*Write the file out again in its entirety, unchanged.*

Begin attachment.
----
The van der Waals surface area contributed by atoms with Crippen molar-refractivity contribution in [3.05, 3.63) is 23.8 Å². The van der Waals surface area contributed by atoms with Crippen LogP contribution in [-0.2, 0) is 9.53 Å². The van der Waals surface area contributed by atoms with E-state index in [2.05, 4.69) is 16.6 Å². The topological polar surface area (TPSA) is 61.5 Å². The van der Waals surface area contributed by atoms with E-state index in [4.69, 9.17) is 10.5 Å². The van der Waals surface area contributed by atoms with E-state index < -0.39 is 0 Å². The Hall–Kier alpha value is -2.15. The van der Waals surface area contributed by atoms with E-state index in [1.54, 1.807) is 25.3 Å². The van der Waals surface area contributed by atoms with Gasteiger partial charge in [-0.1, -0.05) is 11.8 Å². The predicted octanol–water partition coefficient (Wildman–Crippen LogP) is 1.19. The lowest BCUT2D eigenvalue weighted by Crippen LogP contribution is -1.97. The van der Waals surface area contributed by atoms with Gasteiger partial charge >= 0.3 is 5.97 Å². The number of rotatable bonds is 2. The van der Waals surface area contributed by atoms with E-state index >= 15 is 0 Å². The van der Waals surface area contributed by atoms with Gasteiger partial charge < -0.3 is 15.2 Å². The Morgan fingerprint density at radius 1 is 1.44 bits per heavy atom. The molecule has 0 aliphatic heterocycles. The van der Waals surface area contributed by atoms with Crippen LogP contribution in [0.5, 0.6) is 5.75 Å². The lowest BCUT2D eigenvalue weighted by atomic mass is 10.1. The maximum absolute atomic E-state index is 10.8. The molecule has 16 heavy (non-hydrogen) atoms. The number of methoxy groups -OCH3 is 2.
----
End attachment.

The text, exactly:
The van der Waals surface area contributed by atoms with Crippen molar-refractivity contribution in [3.05, 3.63) is 23.8 Å². The van der Waals surface area contributed by atoms with Crippen LogP contribution in [-0.2, 0) is 9.53 Å². The van der Waals surface area contributed by atoms with E-state index in [2.05, 4.69) is 16.6 Å². The topological polar surface area (TPSA) is 61.5 Å². The van der Waals surface area contributed by atoms with E-state index in [4.69, 9.17) is 10.5 Å². The van der Waals surface area contributed by atoms with E-state index < -0.39 is 0 Å². The Hall–Kier alpha value is -2.15. The van der Waals surface area contributed by atoms with E-state index in [1.54, 1.807) is 25.3 Å². The van der Waals surface area contributed by atoms with Gasteiger partial charge in [-0.1, -0.05) is 11.8 Å². The predicted octanol–water partition coefficient (Wildman–Crippen LogP) is 1.19. The lowest BCUT2D eigenvalue weighted by Crippen LogP contribution is -1.97. The van der Waals surface area contributed by atoms with Gasteiger partial charge >= 0.3 is 5.97 Å². The number of rotatable bonds is 2. The van der Waals surface area contributed by atoms with E-state index >= 15 is 0 Å². The van der Waals surface area contributed by atoms with Gasteiger partial charge < -0.3 is 15.2 Å². The Morgan fingerprint density at radius 1 is 1.44 bits per heavy atom. The molecule has 0 aliphatic heterocycles. The van der Waals surface area contributed by atoms with Crippen LogP contribution in [0.5, 0.6) is 5.75 Å². The lowest BCUT2D eigenvalue weighted by atomic mass is 10.1. The maximum absolute atomic E-state index is 10.8. The molecule has 16 heavy (non-hydrogen) atoms. The number of methoxy groups -OCH3 is 2.